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The term ben pakua refers to a live fetus that is found in the womb of an animal after the animal has been slaughtered.1 What makes the discovery of a ben pakua unique is that according to Torah law, the fetus does not require shechita in order to be eaten; it may be killed in any manner. According to rabbinic law, however, a ben pakua must be ritually slaughtered like all other animals unless certain specific conditions are met. The Sages instituted this requirement due to the concern of marit ayin – lest onlookers be led to believe that one regularly eats meat that was not properly slaughtered.2

Some authorities rule that if the shechita of a ben pakua was not performed properly, such as if the knife used for the shechita was perforated, the meat may nevertheless be eaten since the requirement for shechita on a ben pakua is only a rabbinically-instituted stringency.3 Most other authorities disagree, however, and rule that the shechita of a ben pakua is no different from the shechita of any other animal.4


The permissibility of a ben pakua is derived from the words ba’beheima ota tocheilu, which teach that anything found inside a properly slaughtered animal is also permitted to be eaten, including another animal.5 This is because once one has slaughtered the mother, it is considered as if the fetus had been slaughtered as well. Indeed, it is noted that a pregnant cow is unfit to serve as the para aduma, the red heifer required for the ritual purification. This is because the shechita performed on a pregnant cow is considered to be a shechita performed on two animals at once, something that disqualifies a cow from being used as the para aduma.

Interestingly, if a ben pakua fathers a calf, the calf is forbidden to be eaten, as it is forbidden to slaughter such an animal. This is because the calf is considered to be a “half-slaughtered” animal, since it is the product of an animal that is considered to have been slaughtered although it is very much alive. According to halacha, an animal must be slaughtered in one act of shechita. In this case, however, if one were to slaughter this new calf, the slaughter would essentially be coming after a long interruption since the father had been first “slaughtered.” Since such a shechita is not considered to have been performed in one continuous motion, the shechita is invalid and the animal may not be eaten.6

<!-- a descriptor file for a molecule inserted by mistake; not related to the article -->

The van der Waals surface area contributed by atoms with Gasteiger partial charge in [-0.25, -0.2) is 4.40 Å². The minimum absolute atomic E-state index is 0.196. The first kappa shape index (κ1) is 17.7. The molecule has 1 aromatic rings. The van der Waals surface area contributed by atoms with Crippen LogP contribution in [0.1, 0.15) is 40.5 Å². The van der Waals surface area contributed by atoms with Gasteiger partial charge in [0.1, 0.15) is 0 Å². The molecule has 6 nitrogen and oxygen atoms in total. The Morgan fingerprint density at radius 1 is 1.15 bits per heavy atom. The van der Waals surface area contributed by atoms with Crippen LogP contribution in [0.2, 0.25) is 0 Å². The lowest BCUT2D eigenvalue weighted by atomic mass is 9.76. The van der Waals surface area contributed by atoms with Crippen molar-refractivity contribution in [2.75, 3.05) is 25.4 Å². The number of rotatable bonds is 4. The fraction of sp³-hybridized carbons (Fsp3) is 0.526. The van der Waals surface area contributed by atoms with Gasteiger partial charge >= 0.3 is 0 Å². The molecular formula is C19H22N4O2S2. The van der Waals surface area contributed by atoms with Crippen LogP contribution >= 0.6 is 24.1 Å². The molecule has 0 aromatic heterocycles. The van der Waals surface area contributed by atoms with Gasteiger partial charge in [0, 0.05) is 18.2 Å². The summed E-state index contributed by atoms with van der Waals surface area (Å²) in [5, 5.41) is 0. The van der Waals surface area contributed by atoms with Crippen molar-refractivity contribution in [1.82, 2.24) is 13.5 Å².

So too, a ben pakua is disqualified from serving as a Korban Pesach. This is because the animal used for the Korban Pesach must have been born naturally and not by a caesarian section. Another reason is that the Korban Pesach must be slaughtered with the specific intention that it will be used as the Korban Pesach. Since a ben pakua is considered to have already been slaughtered, it is no longer possible to slaughter it for the express purpose of it being used as the Korban Pesach.7


  1. Chullin 74a.
  2. Chullin 75b; Aruch HaShulchan, YD 13:11.
  3. Rashba, Chullin 75b.
  4. Rosh, Chullin 84:6.
  5. Devarim 14:6.
  6. YD 13:4; Shach, YD 13:12.
  7. Rashi, Tosafot, Chullin 74b.

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Rabbi Ari Enkin, a resident of Ramat Beit Shemesh, is a researcher and writer of contemporary halachic issues. He teaches halacha, including semicha, one-on-one to people all over the world, online. He is also the author of the “Dalet Amot of Halacha” series (9 volumes), the rabbinic director of United with Israel, and a rebbe at a number of yeshivot and seminaries. Questions and feedback are welcomed: [email protected].